Tuesday, May 30, 2006

Dogged, by Greatness.

The Scaglieris, or della Scalas, were Verona's greatest ruling family, who dominated the city beginning in the 1300s. Their family emblem was the dog. You can even see dogs on their elaborate tombs, holding up shields in their little paws.

Apparently, the family thought the greatest of the great was Genghis Khan, and the word "Khan" reminded them of the Italian word "cane" (pronounced KAH-nay), for dog. So they adopted Cujo as the family symbol.

The greatest and best known of the Scaglieris was Francesco, who came to be known as "Can'Grande." That's right. The original Big Dog. A ruthless but effective political leader, he was also a patron of the arts. Can'Grande gave refuge to Dante in Verona after the poet's exile. Hence, Dante pays tribute to the Big Dog himself in several of his works. The best known is probably in Canto XVII of the Divine Comedy, where Dante says "even his enemies would be unable to keep silent about him."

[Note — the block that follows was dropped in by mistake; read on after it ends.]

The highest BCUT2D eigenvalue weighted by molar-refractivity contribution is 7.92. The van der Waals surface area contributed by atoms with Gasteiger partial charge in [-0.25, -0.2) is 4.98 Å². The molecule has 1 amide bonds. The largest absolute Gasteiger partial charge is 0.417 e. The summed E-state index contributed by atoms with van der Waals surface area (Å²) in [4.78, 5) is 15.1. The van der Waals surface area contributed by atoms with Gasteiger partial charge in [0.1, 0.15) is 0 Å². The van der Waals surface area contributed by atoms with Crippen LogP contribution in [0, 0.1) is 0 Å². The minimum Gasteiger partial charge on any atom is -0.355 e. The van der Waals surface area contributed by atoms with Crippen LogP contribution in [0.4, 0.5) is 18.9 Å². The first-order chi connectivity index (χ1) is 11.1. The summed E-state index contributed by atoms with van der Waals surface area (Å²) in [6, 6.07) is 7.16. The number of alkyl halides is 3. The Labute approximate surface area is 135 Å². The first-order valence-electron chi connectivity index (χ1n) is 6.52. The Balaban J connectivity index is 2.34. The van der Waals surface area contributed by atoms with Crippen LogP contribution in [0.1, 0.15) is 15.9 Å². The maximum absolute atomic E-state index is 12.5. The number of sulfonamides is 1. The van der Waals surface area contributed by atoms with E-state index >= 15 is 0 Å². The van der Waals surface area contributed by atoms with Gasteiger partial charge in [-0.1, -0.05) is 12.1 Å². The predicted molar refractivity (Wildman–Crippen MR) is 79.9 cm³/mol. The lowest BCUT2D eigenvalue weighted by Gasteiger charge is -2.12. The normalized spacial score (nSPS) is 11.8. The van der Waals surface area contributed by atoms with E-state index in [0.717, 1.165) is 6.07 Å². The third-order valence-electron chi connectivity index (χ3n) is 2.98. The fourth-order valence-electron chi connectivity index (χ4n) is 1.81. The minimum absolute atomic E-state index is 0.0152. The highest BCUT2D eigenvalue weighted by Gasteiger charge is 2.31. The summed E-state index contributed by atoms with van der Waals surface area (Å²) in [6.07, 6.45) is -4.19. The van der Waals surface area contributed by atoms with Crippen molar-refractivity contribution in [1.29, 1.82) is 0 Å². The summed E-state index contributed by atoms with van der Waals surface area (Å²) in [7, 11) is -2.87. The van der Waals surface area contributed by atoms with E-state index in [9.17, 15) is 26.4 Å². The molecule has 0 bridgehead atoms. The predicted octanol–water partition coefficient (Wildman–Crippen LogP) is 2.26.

Can'Grande's reign was followed by other pups in the della Scala litter, among them:

    Nephew Mastino (the Mastiff)
    The Mastiff's son Can'Grande II (Big Dog 2), killed and succeeded by his brother:
    Can'Signorio (Mr. Dog, or Lord Dog), then succeeded by:
    his son, Can'Francesco (Frankie Dog. so to speak.)

What? No General Dogsbody in the family?

Here's a closer look at one of the dogs on the della Scala tomb.(On the shield is the family coat of arms, the ladder. That's what "La Scala" means in Italian.)

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